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Criminal Convictions

Over the last few years there seems to have been a regular parade of sickening cases of sexual assaults upon children and vulnerable adults. From Jimmy Savile et al to the Rotherham scandal, it’s been a dreadful and worrying insight into the depravity of some sections of society. On Friday Paul Gadd better known as Gary Glitter joined the unlovely list (again). Gadd was sent to prison for a total of 16 years for attempted rape, four counts of indecent assault and one count of having sex with a girl under 13 years’ of age. Although the incidents happened between 1975 and 1980 they did not come to light until 2012 when the Metropolitan Police launched Operation Yewtree, an investigation into child abuse allegations following the Jimmy Savile scandal.

This is not the first time Gary Glitter has been convicted for such offences. In late 1999 he was jailed for two months for holding 4,000 images of child sex abuse. He was convicted whilst in Vietnam for molesting two girls aged 11 and 12. This time he was jailed for three years. His celebrity status all of these convictions have made headline news over the years. Of course not all convictions are made public knowledge and employers need to be able to check that a candidate has no previous convictions which may potentially put someone at risk.

In most circumstances there is no legal obligation for a candidate to reveal any spent criminal convictions under the Rehabilitation of Offenders Act 1974, as amended by changes introduced in the Legal Aid and Sentencing and Punishment of Offenders Act 2012. Under the ROA following a specified period of time which varies according to the disposal administered or sentence passed, cautions and convictions (except those resulting in prison sentences of over four years and all public protection sentences*) may become spent. As a result the offender is regarded as rehabilitated. If a conviction is ‘spent’ an employer has to treat it as though the conviction never happened and must not subject the employee to dismissal or another form of detriment because of it.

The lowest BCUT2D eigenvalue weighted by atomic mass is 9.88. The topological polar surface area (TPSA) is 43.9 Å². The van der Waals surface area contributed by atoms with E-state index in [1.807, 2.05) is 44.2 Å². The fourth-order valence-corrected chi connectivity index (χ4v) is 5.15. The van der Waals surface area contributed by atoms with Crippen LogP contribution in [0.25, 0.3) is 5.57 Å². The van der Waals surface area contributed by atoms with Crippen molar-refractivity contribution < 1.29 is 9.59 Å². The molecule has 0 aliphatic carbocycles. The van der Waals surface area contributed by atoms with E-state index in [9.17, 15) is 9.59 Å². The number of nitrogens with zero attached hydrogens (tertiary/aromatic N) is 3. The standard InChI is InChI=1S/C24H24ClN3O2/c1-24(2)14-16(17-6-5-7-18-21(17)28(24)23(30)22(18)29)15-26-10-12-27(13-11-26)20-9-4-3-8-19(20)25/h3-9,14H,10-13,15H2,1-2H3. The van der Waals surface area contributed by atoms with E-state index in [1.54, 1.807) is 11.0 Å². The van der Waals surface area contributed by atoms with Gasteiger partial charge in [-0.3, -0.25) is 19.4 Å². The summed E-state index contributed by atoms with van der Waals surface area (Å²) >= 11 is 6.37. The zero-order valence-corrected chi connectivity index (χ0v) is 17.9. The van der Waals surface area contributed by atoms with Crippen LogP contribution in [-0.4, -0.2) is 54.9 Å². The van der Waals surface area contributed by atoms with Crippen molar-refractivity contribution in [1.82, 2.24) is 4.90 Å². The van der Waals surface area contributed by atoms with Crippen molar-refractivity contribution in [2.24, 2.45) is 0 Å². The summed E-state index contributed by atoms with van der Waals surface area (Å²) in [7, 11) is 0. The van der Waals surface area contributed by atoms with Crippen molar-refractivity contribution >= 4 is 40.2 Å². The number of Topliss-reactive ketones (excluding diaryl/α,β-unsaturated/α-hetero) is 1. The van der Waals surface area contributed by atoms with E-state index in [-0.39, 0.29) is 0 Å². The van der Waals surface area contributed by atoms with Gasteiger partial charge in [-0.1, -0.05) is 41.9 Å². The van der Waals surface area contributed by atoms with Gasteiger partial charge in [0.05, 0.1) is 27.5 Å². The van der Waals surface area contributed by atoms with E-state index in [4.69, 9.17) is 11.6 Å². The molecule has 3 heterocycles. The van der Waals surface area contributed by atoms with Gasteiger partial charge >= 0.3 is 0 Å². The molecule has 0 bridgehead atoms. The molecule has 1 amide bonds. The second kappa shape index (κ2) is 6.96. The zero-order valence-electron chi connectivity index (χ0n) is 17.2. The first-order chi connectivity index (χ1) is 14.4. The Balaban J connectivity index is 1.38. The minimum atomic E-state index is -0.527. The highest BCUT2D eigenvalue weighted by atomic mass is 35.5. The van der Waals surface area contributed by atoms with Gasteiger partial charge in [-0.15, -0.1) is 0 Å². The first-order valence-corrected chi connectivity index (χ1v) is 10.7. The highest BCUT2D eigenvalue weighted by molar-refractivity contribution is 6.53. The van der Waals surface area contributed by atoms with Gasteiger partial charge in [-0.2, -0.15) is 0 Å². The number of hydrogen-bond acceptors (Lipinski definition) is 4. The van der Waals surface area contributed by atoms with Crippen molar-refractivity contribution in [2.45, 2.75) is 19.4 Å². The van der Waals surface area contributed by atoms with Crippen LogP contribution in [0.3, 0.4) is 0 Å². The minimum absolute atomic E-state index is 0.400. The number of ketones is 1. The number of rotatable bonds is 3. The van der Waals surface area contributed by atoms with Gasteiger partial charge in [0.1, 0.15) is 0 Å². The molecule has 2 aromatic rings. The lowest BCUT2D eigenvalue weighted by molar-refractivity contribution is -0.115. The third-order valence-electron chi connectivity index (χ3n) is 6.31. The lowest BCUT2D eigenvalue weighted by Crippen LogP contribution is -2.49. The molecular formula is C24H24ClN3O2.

There are exceptions to this rule. Occasions will arise when a candidate has a legal obligation to notify a prospective employer of any spent convictions. This obligation falls under the Rehabilitation of Offenders Act 1974 (Exceptions) Order 1975. An employer can check for such convictions by requesting a Disclosure and Barring Service (DBS) check. The positions which fall into this category include (but are not limited to):

  • Working with vulnerable adults i.e. the elderly.
  • Working with children.
  • Health care professionals.
  • Barrister and chartered accountant (on entry into the profession).
  • Designated officers for magistrates’ courts.
  • Any employment within a prison or detention centre.
  • Traffic wardens.
  • Positions in the Financial Conduct Authority.
  • Police and Crime Commissioners.

In order to request a DBS check the role that the employer is recruiting for must be included in the Exceptions Order mentioned above. S56 of the Data Protection Act which comes into force in the near future means that you cannot require an employee to take a DBS check as part of recruitment unless there is a genuine requirement to do so. For more enhanced checks the role must also be included in the Police Act 1997 (Criminal Records) regulations.

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